GradeSaver, 10 September 2016 Web. Larkin has an incredible control of absolutely everything in his writing, though what stood out most for me was the superb syntax. He is the single consciousness of the poem; just as sky and Lincolnshire and water meet along the visual line of the river, so all the Whitsun weddings meet along the train-line and the line of consciousness that belongs to the poet, a paradoxical still point moving through time and space. Honesty, without excessive emotion is one of Larkin's greatest skills. And when I say 'read' a book of poems, usually I mean read each poem once well- let's be honest, in an anthology, I might skim some the long ones from the 1800s - maybe twice, maybe lingered over a few lines a few times.
Great writers can change the way you see the world in a few hundred pages. This cost me a mere 50 cents!!!! The implication is that, although a marriage is a happy event, it carries within the seeds of the death of happiness which is bound to occur in the course of time. Just as Keats never loses sense, in the summer odes, that abundance comes from the process of mutation, of organic breakdown, in Larkin there is never any sweetness without much sour. Therefore, his description of physical appearances of those couples and their relatives is full of mockery. The first two stanzas describe the early stages of this journey, with Larkin itemising the details glimpsed from his train window.
Unlike the introduction to the text which draws the reader into his own eyes, his shift in tone distances the reader from the intimate relationship that has been developed between poet and reader. I was puzzled by it being described as 'dark' by quite a few people. Now fields were building-plots, and poplars cast Long shadows over major roads, and for Some fifty minutes, that in time would seem Just long enough to settle hats and say I nearly died, A dozen marriages got under way. This can't help but colour the way you read his work, and this adds to my habit of reading all poets autobiographically for some reason, I find it easier to remember that books are 'made up', and tend to assume that if a poet writes about cows in a field or the moon in the sky or falling out of love, that these are lived rather than purely imaginative experiences. It was all about nostalgia; a sense of belonging that had been stamped out of England by this point.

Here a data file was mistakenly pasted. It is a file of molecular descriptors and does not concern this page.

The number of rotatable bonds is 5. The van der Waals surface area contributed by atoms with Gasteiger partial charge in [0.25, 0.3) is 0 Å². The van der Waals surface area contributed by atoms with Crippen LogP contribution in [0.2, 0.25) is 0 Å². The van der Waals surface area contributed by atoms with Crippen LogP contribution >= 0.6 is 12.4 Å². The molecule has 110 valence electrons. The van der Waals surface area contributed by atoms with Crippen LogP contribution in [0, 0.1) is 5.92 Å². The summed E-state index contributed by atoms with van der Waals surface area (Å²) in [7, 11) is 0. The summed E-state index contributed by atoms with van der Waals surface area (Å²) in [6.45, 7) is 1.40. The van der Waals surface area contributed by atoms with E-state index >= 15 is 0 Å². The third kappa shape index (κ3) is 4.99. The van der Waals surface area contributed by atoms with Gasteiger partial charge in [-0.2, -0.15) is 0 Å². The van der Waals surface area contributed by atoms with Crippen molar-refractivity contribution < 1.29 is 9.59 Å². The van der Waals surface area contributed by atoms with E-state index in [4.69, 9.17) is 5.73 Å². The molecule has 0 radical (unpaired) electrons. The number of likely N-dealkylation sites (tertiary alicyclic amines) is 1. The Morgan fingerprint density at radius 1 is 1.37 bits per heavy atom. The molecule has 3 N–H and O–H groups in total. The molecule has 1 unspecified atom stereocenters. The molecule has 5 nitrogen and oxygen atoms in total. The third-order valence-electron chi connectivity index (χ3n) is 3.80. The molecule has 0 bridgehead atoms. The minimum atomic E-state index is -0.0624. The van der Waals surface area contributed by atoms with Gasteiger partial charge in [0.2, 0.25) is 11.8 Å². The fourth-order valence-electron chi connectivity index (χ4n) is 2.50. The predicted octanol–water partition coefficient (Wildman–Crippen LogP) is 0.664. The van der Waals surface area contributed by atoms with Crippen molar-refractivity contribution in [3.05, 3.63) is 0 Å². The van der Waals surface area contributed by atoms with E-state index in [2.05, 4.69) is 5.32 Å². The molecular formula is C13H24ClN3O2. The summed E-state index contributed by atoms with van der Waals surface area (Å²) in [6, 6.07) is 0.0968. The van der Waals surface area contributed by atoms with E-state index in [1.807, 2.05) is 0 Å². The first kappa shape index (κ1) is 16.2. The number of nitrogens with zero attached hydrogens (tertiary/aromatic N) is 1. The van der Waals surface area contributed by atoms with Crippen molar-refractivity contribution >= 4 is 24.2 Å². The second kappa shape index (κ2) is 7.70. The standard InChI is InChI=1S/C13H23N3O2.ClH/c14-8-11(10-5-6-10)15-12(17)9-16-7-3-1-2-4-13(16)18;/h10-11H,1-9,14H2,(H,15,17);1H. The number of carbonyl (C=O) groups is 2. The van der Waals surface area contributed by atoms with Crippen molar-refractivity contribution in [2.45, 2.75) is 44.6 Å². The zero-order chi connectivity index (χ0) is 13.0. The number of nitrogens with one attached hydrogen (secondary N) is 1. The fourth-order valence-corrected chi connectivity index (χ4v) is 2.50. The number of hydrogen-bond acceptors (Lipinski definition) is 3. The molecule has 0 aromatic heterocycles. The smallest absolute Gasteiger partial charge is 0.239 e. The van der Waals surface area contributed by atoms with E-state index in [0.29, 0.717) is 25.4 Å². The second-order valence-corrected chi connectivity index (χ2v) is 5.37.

Whether or not we use it, it goes, And leaves what something hidden from us chose, And age, and then the only end of age. Great poets can do this in a few hundred words. All down the line Fresh couples climbed aboard: the rest stood round; The last confetti and advice were thrown, And, as we moved, each face seemed to define Just what it saw departing: children frowned At something dull; fathers had never known Success so huge and wholly farcical; The women shared The secret like a happy funeral; While girls, gripping their handbags tighter, stared At a religious wounding. Larkin is abrupt, frank, depressing and straight to the point but there is almost always a small element of hope in each poem. Perhaps it was inevitable, then, that I should love Whitsun Weddings 1964 : 46 pages, the product of nine years of inspiration and revision.